My Travel Blog

Exploring the Chateau’s of Champagne

After a wonderful week with our friends we needed to take the champagne tasting down a notch.  Rather than succumbing to a life of decadence and debauchery we decided to seek out the chateau’s hidden throughout the Champagne Region.  Please don’t get me wrong.  I never said we would eliminate the consumption of champagne only reduce it slightly.

Our next stop was Dormans where we parked Rabelo in the same spot we had parked Tigrerose nine years earlier.  Not far from the center of town is the beautiful Chateau de Dormans situated in a lovely park with a small museum. Other than the Tourist Information office you can’t go inside the chateau so we headed for the little museum.  It was a bit funky with most of the displays donated by the local towns folk, but the docent was delightful and they did have a few interesting antiquities.

“Rabelo moored in Dormans, France.”

“Champagne bottling equipment.”

“An old butter churn.”

The chateau is beautiful but the gardens that surrounded it are spectacular. The gently sloping grounds are filled with mature trees, manicured lawns, peaceful ponds and graceful bridges.  Lisa and I strolled the gravel footpaths stopping to absorb the scenery every few steps.  Even the grey skies and light mist didn’t dampen our spirits.  When we visited nine years ago it was during a terrible heat wave and everything was brown.  Now the park was a lush green filled with photo opportunities and few tourists.

”Chateau de Dormans.”

“The beautiful grounds of Chateau de Dormans.”

Set on a small hill at the top of the park is a WWI war memorial.   It is an impressive structure yet inviting at the same time.  In one small room there is a slab of granite that marks the remains of 1,500 unknown soldiers.  The walls of this fitting memorial are covered with the names of another 2,000 men whose lives were lost in battle.  You can’t help but stare at this beautiful yet stark edifice and ask, why?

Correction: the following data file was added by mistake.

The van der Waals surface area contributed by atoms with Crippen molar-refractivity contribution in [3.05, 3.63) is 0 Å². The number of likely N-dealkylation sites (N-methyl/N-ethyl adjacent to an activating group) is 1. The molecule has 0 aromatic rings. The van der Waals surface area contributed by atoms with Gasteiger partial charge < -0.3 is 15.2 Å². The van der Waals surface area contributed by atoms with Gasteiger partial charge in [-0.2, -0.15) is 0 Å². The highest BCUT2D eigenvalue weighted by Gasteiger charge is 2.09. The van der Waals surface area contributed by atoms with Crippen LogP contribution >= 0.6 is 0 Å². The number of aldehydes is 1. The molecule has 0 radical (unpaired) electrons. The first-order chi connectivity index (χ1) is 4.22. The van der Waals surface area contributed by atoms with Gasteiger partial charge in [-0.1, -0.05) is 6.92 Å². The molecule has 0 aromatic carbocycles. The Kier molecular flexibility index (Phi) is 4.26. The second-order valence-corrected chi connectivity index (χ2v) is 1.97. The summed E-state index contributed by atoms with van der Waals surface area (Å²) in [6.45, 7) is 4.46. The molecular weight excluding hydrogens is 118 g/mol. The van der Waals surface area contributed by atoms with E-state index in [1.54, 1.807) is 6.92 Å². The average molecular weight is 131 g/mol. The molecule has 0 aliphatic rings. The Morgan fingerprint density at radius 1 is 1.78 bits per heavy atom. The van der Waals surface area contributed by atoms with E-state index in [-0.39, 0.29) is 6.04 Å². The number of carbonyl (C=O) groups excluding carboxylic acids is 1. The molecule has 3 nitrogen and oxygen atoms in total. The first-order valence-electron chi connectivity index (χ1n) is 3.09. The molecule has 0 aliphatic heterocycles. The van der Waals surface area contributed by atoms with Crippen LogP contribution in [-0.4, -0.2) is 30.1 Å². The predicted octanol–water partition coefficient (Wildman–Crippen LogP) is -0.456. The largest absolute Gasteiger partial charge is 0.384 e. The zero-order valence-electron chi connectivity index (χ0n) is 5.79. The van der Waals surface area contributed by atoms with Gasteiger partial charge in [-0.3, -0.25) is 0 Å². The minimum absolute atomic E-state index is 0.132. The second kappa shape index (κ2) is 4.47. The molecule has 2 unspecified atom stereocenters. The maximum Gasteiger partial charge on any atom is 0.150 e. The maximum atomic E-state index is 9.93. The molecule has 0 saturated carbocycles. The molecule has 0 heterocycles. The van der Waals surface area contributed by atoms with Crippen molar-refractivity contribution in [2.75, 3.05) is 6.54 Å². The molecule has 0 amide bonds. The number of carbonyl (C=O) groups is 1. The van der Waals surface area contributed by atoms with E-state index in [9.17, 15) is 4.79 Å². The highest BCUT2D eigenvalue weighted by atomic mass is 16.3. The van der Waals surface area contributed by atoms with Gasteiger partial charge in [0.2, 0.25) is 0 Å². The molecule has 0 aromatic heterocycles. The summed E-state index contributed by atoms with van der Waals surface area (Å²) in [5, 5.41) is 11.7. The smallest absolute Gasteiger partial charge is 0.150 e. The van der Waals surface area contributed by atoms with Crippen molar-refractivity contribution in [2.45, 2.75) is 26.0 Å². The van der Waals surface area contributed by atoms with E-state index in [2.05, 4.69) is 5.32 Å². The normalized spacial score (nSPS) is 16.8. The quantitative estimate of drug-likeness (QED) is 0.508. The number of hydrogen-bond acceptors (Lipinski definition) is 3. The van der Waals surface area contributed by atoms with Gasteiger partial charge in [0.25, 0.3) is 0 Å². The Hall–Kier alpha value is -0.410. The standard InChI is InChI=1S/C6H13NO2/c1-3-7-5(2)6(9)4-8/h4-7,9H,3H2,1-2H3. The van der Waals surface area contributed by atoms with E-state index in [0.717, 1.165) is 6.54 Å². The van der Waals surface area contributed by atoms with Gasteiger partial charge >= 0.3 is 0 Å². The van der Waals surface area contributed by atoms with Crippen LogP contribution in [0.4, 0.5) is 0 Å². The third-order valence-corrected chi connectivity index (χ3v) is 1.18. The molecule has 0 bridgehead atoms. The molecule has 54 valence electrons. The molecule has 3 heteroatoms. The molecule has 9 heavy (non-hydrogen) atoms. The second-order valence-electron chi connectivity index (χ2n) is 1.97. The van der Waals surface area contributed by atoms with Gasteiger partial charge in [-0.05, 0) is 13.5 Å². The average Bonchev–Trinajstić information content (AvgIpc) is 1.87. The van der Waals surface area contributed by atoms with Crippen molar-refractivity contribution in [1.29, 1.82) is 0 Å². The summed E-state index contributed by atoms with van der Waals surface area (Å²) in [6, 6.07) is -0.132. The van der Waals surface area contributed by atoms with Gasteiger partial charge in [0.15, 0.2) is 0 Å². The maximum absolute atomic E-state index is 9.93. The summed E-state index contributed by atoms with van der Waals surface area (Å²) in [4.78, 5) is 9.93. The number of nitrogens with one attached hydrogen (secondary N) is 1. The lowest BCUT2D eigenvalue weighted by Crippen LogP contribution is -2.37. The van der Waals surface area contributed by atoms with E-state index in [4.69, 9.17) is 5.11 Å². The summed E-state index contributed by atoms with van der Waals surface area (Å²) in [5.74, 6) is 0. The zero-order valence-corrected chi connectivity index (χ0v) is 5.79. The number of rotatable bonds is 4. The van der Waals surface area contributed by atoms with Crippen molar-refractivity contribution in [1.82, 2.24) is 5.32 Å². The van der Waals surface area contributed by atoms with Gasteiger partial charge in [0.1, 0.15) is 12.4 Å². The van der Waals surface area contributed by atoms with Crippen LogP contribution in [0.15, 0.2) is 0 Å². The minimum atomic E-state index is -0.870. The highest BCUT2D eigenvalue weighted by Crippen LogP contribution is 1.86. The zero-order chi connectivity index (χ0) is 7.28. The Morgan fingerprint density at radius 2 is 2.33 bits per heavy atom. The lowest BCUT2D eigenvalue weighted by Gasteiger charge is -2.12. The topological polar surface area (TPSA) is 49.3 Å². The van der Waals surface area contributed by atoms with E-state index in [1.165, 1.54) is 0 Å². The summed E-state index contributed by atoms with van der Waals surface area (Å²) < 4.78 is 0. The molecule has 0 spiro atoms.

“WWI memorial.”

From Dormans we drove to Chateau Boursault.  Madame Veuve Cliquot of the famous champagne house built the chateau.  Construction was started in 1842 and lasted five years.  It is now owned by an Armenian family, and closed to the public. Unfortunately you can’t even walk the amazing grounds.  In one of the out buildings there is a champagne tasting room, though surprisingly they do not serve Veuve Cliquot.  While enjoying more champagne Lisa and I started chatting with three couples that were visiting from Bruges, Belgium.  One of the men was a sailor so we had plenty to talk about.  It was his dream to live in California so he could sail year round.

“Chateau Boursault.”

“Tom buying more champagne at Chateau Boursault.”

-Tom Miller

Author of “The Wave” – a Chuck Palmer Adventure novel


About the Author:

Tom Miller graduated from the University of Southern California with a Bachelor of Science in Geology. He is a consummate adventurer with over 1,000 dives as a recreational scuba diver, and an avid sailor who has traveled 65,000 miles throughout the Pacific including the Hawaiian Islands. Miller has also cruised the canals of Europe on his canal barge and given numerous lectures on cruising the canals of Europe, as well as sailing in the South Pacific. Piloting is also an interest of Miller's, and He has completed over 1,000 hours flying everything from small Cessnas to Lear jets.